Canyon Diablo

Official Name: Canyon Diablo is the name of the post office nearest to Meteor Crater, in northern Arizona.

Location: In a desert plain 15 kilometres southeast of Canyon Diablo, Arizona, USA.

Canyon Diablo meteorite pierced by a cavity that previously held a graphite nodule.

Sometimes, a fine layer of snow covers Meteor Crater.
Fall or Find: Find

Date: The Canyon Diablo meteorite crashed to Earth between 20 000 and 50 000 years ago. At that time, there were no human populations in America to witness the impact. That is fortunate, because all life forms would have been wiped out for kilometres around!

Mass Recovered: More than 30 metric tons of meteorite debris have been recovered over the last century. The mass of the fragments varies: some weigh only a few grams, while the largest weighs 454 kilograms.

Number of Fragments: The Canyon Diablo meteoroid broke apart while travelling through the atmosphere. The main mass exploded when it hit the ground, increasing the number of fragments. The exact number of fragments that touched the ground and survived the impact is not known, but certainly is in the tens of thousands.

Strewn field: The strewn field was completely disrupted by the formation of the crater. Meteorites were found up to 12 kilometres from the centre of the crater, with a high concentration in the first three kilometres.

Crater: The impact structure formed by the Canyon Diablo meteoroid is called Meteor Crater or Barringer Crater. The crater is 1 280 metres in diameter and 180 metres deep. Under the effect of the impact, more than three hundred million tons of meteoritic rock and debris were hurled into the air.

The mountains that form the rim of Meteor Crater are visible from a distance in the flat desert.

Aerial view of Meteor Crater and the nearby installations.

Circumstances: The first fragment was picked up by a shepherd named Mathias Armijo in 1886. Shortly thereafter, specimens from Canyon Diablo inundated the collectors' market. Today, pieces of this meteorite are found in almost all private and public collections in the world.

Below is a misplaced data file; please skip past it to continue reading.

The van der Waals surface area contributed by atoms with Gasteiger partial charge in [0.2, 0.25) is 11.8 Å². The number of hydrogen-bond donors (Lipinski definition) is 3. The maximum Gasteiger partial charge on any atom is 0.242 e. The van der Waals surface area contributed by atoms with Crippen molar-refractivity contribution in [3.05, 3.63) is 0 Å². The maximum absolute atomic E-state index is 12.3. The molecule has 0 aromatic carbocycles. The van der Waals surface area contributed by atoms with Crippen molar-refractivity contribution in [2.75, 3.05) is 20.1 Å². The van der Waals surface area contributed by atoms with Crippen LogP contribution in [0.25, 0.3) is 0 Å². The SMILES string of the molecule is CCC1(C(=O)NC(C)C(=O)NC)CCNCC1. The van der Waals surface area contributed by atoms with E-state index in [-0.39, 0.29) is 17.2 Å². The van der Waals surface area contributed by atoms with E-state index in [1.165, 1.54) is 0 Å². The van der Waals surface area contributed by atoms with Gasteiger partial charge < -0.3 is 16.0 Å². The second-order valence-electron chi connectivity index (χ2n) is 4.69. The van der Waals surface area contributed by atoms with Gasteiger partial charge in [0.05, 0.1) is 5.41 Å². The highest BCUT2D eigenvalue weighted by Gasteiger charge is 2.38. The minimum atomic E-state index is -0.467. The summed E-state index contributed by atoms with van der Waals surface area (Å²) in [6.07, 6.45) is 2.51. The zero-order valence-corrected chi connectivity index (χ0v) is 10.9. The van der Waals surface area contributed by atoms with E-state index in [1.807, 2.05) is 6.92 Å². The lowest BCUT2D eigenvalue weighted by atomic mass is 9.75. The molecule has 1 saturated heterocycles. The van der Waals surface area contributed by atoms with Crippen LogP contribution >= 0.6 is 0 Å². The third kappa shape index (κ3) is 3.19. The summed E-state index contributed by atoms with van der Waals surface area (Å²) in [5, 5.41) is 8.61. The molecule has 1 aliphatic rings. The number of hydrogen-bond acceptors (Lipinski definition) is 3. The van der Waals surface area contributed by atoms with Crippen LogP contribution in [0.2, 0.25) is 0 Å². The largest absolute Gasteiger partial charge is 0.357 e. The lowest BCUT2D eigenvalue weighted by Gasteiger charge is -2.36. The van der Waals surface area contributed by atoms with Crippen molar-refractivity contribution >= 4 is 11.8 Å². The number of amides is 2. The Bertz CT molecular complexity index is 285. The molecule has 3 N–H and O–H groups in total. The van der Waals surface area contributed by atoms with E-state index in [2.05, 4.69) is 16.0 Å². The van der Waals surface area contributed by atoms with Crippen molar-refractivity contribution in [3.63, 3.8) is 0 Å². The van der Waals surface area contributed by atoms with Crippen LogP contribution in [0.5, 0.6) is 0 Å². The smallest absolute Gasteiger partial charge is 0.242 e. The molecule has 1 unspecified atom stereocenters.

History: Mining engineer Daniel Moreau Barringer was one of the first scientists to work on Meteor Crater. Exploring the crater for the first time in 1903, he was already convinced that a meteorite had created it. For the rest of his life, he tried to discover the huge iron meteorite he thought must be buried under the crater. He dug mine shafts and drilled exploratory drill holes. He intended to make a profit from this enormous mass of metal. His search was unsuccessful because most of the meteorite had been destroyed by the impact.

Daniel Moreau Barringer examining a Canyon Diablo meteorite.

Type: Iron meteorite

Class: Coarse octahedrite, bandwidth 2 millimetres.

Group: IAB

Composition: The fragments collected at the rim of the crater and those collected in the surrounding plain have very different compositions. The meteorites from the circumference of the crater are twisted and their Widmanstätten patterns are absent or altered. These meteorites did not break off of the main mass during its entry into our atmosphere; rather they are what remained when the meteorite vaporized following impact. In some specimens, the shock of the impact transformed the graphite into diamond. Other pieces are pierced with cavities that once held graphite nodules, since altered by Earth's climate.

Canyon Diablo is composed mainly of iron mixed with 7.1% nickel, 1% carbon, 1% sulfur, 0.46% cobalt, 0.26% phosphorus, 320 parts per million germanium, 80 ppm gallium, and 1.9 ppm iridium.

Scientific contribution: Originally identified as a volcanic structure, Meteor Crater was the first crater in the world recognized to have been created by a meteor. Thanks to the work of the many scientists who studied Meteor Crater, the idea that meteorite impacts could produce craters was finally accepted about 1950.

Comments: The crater is definitely better known than the meteorite that created it. Meteor Crater is visited by more than 300 000 visitors each year. If you are on Interstate 40 in Arizona, get off at Exit 233 and take a look at the most well-preserved impact crater in the world.

Part of the Planétarium's collection: Yes


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Credits.  Last Modified: 2005-09-30